Sunday, August 15, 2010
The weather has cleared after overnight rain and things look good for the Sprint Cup Series as they race in Michigan. ESPN has the race coverage after a one hour pre-race show.
Allen Bestwick hosts from the Infield Pit Studio with Rusty Wallace and Brad Daugherty alongside. Marty Reid calls the race with Dale Jarrett and Andy Petree from the TV booth. Tim Brewer is in the Tech Garage. Dr. Jerry Punch, Vince Welch, Dave Burns and Mike Massaro are the pit road reporters. Jamie Little has the weekend off.
MIS is often a fuel mileage race with long green flag runs. The challenge for the TV team is to stay on top of the developing race strategies and update the teams that are struggling. The pit reporters are key at this race.
Saturday, ESPN came into the Nationwide Series race at MIS fresh off a fantastic performance at Watkins Glen. The MIS Nationwide coverage quickly dissolved into tight shots of one or two cars mixed with in-car cameras. The director jumped from car to car and quickly disoriented the TV viewers.
This was the ESPN of old, working stories scripted in the pre-race show like Danica Patrick and the Edwards vs. Keselowski rivalry. The actual reality of what was happening on the track in the field was lost. Only the ticker updated the real stories of the race and offered any perspective on the race itself.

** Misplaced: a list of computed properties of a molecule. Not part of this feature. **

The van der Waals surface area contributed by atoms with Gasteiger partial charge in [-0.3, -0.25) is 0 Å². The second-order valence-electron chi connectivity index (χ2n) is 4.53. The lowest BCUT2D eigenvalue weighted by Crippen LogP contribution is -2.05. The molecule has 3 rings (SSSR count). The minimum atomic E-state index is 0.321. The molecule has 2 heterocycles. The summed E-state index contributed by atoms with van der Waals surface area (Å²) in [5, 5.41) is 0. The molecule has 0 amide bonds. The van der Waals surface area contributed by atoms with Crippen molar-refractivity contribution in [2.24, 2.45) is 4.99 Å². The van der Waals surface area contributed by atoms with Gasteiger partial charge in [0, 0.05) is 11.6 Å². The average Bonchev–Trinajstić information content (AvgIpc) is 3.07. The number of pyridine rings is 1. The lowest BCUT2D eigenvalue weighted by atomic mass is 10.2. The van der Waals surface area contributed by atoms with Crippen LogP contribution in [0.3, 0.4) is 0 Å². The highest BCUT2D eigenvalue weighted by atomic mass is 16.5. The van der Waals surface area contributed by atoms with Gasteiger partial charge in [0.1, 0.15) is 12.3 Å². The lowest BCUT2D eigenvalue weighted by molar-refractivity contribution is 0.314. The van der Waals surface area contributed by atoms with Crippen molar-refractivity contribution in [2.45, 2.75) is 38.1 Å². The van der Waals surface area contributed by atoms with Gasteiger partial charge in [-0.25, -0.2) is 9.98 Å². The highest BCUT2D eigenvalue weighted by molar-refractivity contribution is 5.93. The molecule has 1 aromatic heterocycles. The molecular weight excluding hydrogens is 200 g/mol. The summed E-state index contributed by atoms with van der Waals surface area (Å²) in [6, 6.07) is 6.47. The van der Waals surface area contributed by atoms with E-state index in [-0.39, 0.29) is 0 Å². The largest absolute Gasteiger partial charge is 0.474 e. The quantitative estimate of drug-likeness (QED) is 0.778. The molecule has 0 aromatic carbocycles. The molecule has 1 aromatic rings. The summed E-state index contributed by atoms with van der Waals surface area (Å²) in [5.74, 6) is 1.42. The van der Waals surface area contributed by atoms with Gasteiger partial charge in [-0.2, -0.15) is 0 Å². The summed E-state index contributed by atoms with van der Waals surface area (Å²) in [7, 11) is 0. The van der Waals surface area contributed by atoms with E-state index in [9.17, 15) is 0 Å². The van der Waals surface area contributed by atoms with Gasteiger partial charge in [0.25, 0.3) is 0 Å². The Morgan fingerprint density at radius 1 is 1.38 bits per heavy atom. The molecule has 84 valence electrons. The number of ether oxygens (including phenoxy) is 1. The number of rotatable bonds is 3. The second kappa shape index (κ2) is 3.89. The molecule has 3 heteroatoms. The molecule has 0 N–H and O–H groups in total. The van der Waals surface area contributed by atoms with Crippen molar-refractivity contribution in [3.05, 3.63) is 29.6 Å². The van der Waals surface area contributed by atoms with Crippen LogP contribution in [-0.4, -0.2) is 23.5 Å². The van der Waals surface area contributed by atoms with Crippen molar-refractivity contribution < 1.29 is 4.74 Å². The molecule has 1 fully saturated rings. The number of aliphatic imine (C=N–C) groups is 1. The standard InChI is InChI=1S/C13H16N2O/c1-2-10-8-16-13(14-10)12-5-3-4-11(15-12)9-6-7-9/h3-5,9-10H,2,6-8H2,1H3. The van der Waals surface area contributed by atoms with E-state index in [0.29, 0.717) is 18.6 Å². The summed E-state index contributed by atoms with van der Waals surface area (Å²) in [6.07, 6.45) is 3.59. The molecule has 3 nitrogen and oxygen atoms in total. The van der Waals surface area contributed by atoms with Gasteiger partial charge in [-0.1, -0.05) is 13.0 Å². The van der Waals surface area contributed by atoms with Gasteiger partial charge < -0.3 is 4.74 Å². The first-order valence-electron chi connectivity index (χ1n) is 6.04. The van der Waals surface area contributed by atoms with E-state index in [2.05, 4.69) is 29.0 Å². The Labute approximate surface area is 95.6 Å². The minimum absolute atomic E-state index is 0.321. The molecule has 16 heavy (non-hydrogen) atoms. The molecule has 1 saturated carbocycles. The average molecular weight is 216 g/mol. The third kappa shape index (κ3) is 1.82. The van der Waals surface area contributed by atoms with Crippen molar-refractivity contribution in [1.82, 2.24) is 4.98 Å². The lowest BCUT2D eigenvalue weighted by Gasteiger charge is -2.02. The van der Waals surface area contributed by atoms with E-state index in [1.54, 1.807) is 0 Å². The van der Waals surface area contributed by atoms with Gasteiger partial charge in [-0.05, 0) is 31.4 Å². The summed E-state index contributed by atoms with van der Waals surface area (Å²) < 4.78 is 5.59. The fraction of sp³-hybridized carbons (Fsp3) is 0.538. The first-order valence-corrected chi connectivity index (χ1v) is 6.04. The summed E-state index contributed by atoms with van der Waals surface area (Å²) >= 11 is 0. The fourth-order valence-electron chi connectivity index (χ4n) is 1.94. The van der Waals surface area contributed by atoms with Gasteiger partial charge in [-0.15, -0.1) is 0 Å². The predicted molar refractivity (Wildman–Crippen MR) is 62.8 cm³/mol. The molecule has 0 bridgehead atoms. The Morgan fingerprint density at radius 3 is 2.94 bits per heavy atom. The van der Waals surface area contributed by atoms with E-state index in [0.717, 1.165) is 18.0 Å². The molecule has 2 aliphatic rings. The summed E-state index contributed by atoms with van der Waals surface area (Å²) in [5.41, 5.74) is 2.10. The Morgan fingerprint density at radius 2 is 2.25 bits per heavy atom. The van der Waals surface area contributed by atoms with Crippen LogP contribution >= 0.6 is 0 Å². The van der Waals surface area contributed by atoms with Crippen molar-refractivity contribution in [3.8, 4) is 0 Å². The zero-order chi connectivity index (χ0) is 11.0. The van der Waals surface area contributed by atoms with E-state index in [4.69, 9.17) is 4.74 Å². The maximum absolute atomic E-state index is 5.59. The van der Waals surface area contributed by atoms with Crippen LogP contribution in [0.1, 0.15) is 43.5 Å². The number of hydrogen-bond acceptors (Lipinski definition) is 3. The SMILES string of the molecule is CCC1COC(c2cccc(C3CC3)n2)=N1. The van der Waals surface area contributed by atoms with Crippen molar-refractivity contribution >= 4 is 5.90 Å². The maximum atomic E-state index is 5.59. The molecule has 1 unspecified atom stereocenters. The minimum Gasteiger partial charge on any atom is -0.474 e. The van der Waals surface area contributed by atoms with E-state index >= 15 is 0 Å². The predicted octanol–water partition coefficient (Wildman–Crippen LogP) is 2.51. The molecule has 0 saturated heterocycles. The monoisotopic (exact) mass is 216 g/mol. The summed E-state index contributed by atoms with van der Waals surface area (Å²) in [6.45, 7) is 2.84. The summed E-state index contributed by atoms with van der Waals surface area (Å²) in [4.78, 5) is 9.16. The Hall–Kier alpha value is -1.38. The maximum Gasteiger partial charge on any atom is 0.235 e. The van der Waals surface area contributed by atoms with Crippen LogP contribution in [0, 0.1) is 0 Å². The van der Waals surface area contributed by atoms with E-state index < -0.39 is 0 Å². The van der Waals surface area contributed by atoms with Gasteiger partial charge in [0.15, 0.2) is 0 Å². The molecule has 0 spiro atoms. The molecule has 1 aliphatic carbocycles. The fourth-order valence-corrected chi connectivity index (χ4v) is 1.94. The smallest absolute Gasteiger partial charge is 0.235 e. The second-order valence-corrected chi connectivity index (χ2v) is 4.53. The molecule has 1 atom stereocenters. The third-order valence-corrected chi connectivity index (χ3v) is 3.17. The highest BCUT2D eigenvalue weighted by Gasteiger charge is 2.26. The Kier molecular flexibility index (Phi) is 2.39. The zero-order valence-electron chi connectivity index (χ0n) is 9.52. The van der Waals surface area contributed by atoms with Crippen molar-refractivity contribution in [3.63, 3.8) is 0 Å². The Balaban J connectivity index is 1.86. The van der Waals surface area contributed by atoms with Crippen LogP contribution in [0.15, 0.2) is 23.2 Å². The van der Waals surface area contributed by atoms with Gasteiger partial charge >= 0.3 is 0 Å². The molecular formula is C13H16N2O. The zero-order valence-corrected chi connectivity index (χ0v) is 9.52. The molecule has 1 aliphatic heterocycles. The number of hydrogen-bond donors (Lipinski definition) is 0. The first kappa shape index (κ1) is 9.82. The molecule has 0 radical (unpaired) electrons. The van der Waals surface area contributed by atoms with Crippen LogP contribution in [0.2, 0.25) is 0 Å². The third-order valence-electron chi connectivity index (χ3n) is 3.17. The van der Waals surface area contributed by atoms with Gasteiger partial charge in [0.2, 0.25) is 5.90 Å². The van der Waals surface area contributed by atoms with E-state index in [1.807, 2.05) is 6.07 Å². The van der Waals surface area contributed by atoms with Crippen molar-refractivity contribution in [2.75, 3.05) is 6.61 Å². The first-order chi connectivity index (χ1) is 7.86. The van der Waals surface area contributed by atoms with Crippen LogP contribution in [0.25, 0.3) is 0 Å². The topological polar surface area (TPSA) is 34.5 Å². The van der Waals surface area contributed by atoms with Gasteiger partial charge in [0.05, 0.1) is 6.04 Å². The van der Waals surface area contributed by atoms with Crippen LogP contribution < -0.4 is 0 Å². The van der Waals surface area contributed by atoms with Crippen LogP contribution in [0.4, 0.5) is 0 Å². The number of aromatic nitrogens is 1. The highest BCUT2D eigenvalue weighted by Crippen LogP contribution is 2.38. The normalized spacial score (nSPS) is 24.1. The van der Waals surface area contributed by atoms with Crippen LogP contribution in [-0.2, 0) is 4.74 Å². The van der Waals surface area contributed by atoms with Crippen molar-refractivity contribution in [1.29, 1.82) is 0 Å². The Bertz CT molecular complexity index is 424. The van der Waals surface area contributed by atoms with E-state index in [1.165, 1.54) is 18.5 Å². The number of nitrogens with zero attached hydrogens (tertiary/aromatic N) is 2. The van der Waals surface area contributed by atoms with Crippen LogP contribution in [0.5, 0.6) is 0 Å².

As hard as Reid and Bestwick tried to update viewers, the choice of the pictures by the producer and director pushed the Nationwide race right back into the same old mode. Random images of the leader were mixed with sudden cuts to two cars on the track running next to each other with no explanation. In a word, it was awful.
This is the fourth season of NASCAR on ESPN. Like many of the Sprint Cup Series teams, there have been glimpses of what could be mixed with the reality of the end result. If ESPN tries to offer NASCAR fans this type of disjointed coverage during the longer Sprint Cup Series race, it is going to fail miserably.
With the NFL regular season only weeks away, it is going to be more important than ever before for ESPN to open up the coverage and show fans at home the best racing on the track regardless of position. The trend of following the leader and then jumping back to other cars on the track has been a failure since 2007.
There is an all-star cast of announcers ready for this race and the camera people and other technicians are second to none. Ultimately, the success of this race comes down to the choices made in the production truck by the producer and director. After producing races again this season since February, ESPN should know how to get it right.
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